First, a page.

Incorporate Safe Risks into Your Playtime with Climbing
October 21, 2019
We’ve mentioned that risky play—which incorporates safe risks relative to a child’s age, size, motor skills, and comfort level—is important to a child’s development. Safe risks allow a child to see their limits and regulate their emotions. But how can you make safe risks a part of your play time?
One category of risky play is climbing to “great heights”. In our Play and Learn program, safe risks through climbing can look like placing a balance beam over large, flexible plastic mirrors on soft mats to give toddlers the impression of being high up and to give them the opportunity to overcome their fears.
Here are some ways you can support learning through safe risk-taking:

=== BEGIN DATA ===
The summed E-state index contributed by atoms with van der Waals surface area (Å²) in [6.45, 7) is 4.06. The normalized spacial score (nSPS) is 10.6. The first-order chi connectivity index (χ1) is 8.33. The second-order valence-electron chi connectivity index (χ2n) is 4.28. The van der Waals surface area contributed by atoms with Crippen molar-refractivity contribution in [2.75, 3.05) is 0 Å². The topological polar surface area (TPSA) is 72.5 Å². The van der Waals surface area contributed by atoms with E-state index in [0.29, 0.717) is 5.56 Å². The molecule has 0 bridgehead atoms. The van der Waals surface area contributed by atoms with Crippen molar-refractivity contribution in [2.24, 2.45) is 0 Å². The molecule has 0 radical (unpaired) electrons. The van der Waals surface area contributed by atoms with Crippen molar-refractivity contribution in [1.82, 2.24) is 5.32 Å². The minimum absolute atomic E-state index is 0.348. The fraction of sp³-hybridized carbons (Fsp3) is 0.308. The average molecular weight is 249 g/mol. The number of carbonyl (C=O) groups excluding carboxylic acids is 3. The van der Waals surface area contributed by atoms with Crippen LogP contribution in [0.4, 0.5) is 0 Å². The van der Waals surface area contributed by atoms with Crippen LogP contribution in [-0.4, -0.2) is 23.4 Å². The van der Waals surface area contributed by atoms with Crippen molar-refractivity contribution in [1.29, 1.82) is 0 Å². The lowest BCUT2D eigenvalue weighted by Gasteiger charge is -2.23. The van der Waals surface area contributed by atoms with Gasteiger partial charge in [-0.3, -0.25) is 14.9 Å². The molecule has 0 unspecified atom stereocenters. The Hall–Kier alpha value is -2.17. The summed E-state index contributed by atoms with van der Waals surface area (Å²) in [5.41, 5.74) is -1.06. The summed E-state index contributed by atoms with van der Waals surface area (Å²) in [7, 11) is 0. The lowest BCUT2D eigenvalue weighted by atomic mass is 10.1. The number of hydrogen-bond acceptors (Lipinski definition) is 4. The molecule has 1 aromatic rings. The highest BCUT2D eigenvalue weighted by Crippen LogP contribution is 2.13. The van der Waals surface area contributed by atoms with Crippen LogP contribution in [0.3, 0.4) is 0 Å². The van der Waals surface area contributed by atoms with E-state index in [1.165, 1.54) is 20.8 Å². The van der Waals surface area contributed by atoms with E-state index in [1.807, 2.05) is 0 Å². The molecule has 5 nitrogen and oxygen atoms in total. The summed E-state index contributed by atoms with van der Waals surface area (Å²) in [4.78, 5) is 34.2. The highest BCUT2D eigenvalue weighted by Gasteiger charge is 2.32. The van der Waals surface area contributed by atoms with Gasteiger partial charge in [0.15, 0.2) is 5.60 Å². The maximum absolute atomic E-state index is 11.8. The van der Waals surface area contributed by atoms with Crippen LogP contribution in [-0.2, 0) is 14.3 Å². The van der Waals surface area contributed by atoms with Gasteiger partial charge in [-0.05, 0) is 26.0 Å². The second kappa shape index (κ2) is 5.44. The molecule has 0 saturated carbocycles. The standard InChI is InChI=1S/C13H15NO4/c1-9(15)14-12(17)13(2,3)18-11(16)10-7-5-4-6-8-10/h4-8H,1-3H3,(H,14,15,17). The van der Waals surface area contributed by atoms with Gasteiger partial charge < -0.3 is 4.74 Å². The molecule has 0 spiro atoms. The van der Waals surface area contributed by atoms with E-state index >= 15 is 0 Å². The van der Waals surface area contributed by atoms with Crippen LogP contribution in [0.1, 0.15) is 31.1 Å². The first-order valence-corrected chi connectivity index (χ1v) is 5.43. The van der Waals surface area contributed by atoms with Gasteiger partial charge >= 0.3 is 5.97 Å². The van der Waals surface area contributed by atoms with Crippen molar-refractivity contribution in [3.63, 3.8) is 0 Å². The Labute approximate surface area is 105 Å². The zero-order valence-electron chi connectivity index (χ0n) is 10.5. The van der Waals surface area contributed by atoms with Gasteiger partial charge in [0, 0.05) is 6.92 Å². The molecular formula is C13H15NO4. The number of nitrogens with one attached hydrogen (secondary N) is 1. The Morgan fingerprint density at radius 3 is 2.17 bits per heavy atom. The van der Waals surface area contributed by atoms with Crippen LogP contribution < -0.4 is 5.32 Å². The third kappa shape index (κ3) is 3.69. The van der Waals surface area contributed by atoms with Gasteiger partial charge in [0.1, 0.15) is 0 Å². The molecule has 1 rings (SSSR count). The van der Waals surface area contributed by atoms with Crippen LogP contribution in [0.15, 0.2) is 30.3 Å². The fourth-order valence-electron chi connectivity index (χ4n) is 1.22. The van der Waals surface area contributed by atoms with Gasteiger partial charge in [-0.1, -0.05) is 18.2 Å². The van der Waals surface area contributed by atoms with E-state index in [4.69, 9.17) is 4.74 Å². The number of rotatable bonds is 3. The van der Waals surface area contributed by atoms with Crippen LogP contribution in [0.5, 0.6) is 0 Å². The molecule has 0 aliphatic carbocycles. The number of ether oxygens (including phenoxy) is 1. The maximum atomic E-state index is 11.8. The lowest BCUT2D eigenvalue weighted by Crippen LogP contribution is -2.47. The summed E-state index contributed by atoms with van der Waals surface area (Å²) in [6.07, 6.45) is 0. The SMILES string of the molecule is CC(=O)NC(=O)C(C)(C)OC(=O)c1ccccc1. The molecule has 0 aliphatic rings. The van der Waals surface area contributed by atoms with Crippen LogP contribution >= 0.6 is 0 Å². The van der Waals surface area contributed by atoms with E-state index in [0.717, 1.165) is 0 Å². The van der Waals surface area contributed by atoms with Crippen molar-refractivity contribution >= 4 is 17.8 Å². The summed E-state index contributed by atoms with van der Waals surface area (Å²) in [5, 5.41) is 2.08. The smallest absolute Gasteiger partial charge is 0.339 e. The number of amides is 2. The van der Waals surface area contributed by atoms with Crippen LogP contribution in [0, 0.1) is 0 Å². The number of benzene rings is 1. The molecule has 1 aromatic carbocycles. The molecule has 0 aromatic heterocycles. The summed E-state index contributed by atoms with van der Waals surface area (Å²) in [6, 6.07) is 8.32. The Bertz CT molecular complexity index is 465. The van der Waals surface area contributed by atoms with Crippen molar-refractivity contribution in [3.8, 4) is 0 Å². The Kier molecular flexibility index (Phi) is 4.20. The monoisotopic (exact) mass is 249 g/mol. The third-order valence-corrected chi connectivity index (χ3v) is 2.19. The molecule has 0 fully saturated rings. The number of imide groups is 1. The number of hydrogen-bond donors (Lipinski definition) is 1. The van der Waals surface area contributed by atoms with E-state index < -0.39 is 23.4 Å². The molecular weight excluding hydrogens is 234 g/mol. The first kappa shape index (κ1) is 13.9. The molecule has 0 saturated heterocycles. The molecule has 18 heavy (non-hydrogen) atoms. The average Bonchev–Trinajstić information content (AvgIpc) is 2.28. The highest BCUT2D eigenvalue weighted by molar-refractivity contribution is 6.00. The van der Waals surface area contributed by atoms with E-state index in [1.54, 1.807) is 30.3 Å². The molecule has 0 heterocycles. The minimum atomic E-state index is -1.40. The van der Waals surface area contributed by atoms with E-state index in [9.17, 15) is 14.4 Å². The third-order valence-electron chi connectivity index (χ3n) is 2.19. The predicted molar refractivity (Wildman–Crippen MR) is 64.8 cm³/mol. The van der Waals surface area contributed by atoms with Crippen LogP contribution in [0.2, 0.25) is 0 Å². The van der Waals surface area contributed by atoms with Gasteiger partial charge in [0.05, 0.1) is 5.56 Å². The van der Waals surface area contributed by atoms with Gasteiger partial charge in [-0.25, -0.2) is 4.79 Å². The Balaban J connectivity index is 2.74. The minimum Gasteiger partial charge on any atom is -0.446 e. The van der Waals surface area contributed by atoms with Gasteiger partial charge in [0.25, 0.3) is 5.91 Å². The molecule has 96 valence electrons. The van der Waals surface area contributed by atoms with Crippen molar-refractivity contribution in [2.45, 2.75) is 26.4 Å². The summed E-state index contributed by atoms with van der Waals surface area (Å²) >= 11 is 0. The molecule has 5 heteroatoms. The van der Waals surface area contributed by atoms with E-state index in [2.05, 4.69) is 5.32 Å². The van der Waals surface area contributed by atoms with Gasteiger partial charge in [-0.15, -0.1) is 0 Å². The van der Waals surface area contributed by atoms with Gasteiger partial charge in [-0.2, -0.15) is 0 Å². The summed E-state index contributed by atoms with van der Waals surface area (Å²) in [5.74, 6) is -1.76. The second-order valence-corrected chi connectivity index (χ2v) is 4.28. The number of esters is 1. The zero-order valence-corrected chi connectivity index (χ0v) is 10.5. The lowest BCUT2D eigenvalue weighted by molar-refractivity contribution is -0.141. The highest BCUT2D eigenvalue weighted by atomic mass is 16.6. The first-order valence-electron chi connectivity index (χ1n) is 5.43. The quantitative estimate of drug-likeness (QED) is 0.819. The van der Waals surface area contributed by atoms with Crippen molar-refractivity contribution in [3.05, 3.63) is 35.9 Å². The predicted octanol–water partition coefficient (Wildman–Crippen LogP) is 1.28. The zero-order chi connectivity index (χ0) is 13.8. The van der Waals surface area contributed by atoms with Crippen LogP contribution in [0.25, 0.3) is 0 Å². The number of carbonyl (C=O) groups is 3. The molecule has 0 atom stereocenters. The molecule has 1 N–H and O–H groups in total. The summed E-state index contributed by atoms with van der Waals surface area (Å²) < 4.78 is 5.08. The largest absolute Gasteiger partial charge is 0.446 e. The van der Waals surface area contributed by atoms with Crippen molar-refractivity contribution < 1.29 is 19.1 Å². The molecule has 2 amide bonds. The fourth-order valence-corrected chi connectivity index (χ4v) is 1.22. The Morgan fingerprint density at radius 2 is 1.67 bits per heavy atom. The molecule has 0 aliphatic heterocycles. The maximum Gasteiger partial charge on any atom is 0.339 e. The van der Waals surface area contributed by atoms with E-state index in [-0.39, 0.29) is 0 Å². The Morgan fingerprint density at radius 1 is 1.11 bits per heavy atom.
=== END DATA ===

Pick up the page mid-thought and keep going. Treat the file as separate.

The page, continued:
- Stay nearby and let your child know that you’re there if they need you.
- Offer positive encouragement.
- If they seem a bit nervous, help them problem-solve—”What will help you cross the beam?” This will help them be in control of their needs.
- Narrate the skills they are learning. For example: “You slid across the beam sideways!”
Climbing gives children the thrilling feeling of “I did it!” It offers them a bird’s-eye view of their environment and allows them to see the limits of what they can do safely.
Climbing is also a unique physical activity that adds a fun element of exercise to playtime. It is a great way to learn gross motor skills, which are useful not only for sports and playground activities, but also for everyday activities like getting dressed, getting into and out of a car, and getting on and off a bus. Gross motor activities like this strengthen major muscles and growing bones in your child’s body.